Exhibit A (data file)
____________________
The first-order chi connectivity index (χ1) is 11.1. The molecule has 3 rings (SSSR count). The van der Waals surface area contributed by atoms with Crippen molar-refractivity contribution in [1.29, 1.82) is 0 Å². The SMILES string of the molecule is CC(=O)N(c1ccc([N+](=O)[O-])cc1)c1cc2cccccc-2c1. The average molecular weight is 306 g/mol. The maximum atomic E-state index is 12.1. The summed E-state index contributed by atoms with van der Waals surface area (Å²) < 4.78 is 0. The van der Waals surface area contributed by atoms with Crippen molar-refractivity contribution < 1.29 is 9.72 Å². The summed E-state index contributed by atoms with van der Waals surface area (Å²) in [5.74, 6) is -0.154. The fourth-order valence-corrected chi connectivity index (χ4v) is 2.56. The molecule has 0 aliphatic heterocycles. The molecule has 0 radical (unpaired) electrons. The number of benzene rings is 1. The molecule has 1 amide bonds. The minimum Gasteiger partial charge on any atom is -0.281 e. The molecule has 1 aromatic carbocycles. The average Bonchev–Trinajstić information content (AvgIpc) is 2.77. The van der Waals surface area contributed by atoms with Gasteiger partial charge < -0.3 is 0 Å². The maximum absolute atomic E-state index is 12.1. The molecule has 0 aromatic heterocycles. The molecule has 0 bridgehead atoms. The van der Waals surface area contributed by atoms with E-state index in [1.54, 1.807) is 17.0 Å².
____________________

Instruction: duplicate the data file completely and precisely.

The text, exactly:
The first-order chi connectivity index (χ1) is 11.1. The molecule has 3 rings (SSSR count). The van der Waals surface area contributed by atoms with Crippen molar-refractivity contribution in [1.29, 1.82) is 0 Å². The SMILES string of the molecule is CC(=O)N(c1ccc([N+](=O)[O-])cc1)c1cc2cccccc-2c1. The average molecular weight is 306 g/mol. The maximum atomic E-state index is 12.1. The summed E-state index contributed by atoms with van der Waals surface area (Å²) < 4.78 is 0. The van der Waals surface area contributed by atoms with Crippen molar-refractivity contribution < 1.29 is 9.72 Å². The summed E-state index contributed by atoms with van der Waals surface area (Å²) in [5.74, 6) is -0.154. The fourth-order valence-corrected chi connectivity index (χ4v) is 2.56. The molecule has 0 aliphatic heterocycles. The molecule has 0 radical (unpaired) electrons. The number of benzene rings is 1. The molecule has 1 amide bonds. The minimum Gasteiger partial charge on any atom is -0.281 e. The molecule has 1 aromatic carbocycles. The average Bonchev–Trinajstić information content (AvgIpc) is 2.77. The van der Waals surface area contributed by atoms with Gasteiger partial charge < -0.3 is 0 Å². The maximum absolute atomic E-state index is 12.1. The molecule has 0 aromatic heterocycles. The molecule has 0 bridgehead atoms. The van der Waals surface area contributed by atoms with E-state index in [1.54, 1.807) is 17.0 Å².